It’s why we wear a suit and tie to the interview, why we get our hair cut or do our makeup in a certain way. Perception is everything. And while our outward image has little to do with our value as people or companies, it has plenty to do with our chances to demonstrate that value.
Consider this website for the ghostwriter Andrew Crofts. It’s one of many if you Google “ghostwriter” — better than some, worse than others. Actually, the site itself doesn’t look that good. But there’s something else I want to draw your attention to: the video on the homepage. It may take a minute to load, but watch a little when it does, and think about the impression it makes on you.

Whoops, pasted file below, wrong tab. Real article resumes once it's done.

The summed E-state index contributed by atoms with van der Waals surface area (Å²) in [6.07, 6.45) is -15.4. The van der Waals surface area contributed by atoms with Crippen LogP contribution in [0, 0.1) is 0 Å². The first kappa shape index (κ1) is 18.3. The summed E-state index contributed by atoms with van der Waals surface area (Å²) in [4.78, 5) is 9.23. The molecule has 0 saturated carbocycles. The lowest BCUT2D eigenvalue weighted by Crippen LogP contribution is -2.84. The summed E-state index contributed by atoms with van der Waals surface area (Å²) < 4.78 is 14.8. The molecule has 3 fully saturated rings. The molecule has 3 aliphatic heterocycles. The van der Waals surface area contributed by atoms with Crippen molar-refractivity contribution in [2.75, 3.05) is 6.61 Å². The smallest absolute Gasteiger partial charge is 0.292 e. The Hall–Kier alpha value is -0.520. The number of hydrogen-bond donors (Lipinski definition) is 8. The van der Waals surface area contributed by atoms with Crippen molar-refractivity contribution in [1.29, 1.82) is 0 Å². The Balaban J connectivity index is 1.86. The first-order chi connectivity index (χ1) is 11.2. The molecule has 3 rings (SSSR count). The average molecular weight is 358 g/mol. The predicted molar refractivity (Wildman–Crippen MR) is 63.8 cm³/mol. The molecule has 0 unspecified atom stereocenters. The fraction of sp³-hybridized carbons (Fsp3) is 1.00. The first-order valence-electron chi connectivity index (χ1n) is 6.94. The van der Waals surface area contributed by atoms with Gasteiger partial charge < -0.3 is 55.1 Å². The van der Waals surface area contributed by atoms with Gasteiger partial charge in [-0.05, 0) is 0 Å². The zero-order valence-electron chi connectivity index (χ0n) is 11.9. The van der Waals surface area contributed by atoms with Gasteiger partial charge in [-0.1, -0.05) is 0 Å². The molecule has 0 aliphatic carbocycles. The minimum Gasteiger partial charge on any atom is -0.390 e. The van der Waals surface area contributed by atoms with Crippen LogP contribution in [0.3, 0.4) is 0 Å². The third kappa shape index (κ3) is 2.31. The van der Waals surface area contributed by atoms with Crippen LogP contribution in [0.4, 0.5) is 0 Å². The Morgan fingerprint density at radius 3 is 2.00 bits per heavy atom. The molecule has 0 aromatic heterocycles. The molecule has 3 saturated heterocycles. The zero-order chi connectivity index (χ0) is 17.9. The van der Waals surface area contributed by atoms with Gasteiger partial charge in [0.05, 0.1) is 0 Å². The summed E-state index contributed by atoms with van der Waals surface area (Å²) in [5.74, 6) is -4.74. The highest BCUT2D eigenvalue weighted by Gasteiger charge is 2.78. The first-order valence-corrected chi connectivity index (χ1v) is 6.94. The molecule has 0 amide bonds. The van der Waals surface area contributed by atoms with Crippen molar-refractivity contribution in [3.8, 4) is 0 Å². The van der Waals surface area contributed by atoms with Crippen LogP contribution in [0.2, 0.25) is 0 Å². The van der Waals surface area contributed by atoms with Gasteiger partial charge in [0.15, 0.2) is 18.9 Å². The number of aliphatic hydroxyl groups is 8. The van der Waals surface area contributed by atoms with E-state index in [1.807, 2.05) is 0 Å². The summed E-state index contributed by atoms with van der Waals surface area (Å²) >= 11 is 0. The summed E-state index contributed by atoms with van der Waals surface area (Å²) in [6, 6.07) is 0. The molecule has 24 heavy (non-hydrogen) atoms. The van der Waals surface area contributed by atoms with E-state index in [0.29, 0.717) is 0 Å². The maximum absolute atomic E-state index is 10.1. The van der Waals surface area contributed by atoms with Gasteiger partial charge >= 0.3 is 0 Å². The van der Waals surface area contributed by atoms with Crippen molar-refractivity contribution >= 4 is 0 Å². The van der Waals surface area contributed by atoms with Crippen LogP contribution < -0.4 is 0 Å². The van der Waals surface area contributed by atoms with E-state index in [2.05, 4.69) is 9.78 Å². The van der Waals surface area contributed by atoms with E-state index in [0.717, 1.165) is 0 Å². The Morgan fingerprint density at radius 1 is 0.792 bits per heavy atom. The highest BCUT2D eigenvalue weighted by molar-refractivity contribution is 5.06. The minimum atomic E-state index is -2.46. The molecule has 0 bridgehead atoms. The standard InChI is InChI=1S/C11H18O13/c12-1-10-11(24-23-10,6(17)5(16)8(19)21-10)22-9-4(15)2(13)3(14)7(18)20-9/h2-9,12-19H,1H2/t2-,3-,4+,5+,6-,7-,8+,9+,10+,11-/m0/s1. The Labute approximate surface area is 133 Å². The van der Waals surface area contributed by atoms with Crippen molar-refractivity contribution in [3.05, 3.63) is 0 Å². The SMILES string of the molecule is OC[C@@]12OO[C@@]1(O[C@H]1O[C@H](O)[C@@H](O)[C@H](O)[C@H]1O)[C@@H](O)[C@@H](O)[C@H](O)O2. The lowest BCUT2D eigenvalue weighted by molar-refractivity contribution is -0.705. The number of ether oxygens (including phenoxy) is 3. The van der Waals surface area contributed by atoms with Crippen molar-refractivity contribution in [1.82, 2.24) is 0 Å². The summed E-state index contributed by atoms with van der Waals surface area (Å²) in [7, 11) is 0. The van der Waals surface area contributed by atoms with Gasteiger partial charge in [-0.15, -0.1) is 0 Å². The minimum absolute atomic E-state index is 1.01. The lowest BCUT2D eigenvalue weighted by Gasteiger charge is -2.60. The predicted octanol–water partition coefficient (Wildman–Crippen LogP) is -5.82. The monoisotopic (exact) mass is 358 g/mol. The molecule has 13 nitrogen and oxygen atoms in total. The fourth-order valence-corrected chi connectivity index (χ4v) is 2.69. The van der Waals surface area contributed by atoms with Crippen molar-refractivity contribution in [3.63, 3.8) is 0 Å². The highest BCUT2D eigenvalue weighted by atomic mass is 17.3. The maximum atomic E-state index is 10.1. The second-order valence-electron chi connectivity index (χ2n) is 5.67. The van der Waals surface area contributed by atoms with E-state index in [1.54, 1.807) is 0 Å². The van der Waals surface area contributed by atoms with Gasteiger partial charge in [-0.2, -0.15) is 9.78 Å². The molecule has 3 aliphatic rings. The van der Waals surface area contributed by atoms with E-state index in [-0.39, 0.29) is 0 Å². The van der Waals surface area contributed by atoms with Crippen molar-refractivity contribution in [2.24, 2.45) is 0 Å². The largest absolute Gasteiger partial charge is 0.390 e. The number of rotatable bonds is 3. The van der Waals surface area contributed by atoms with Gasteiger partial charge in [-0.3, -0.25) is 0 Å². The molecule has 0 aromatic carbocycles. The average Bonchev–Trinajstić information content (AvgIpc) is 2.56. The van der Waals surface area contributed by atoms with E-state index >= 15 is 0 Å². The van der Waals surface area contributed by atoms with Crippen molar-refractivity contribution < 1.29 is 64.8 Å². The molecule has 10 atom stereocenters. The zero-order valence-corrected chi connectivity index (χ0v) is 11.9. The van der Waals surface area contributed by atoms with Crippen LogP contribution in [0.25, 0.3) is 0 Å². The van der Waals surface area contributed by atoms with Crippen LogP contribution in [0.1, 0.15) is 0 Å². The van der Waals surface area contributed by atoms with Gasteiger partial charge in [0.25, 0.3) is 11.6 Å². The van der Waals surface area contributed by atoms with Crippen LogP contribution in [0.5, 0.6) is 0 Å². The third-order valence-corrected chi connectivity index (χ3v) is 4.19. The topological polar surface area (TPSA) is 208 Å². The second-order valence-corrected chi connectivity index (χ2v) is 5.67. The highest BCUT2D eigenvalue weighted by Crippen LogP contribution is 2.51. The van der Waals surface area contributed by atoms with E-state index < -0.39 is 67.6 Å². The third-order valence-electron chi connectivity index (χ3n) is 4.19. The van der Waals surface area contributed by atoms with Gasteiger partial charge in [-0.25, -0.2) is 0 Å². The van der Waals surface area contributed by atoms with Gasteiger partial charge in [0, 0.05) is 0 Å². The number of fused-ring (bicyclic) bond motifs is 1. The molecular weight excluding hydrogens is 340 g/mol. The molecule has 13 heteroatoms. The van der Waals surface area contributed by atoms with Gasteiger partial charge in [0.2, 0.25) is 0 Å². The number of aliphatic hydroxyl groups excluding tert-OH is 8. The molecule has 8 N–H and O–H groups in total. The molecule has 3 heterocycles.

The interesting thing here is that the content of the video doesn’t matter. Crofts could be talking about his latest project, his favorite place to write, or the top 10 reasons to start on your book. The point is that it looks good. The video is professionally done, and so makes its subject look like a pro. I don’t know anything about Crofts’ work or writing style, but I see that video and my perception is: “this guy’s the real deal.” If I needed his services, I wouldn’t hesitate to hire him.
All great marketing materials can work like that. They don’t have to be overtly salesy (or overtly anything). They can be clever, funny, scary or dramatic. But they should reflect real thought, effort, and investment. A well-thought out slogan or a well-edited HD video shows the world you care about what you’re doing and saying. It legitimizes your operation. It’s your company’s suit and tie.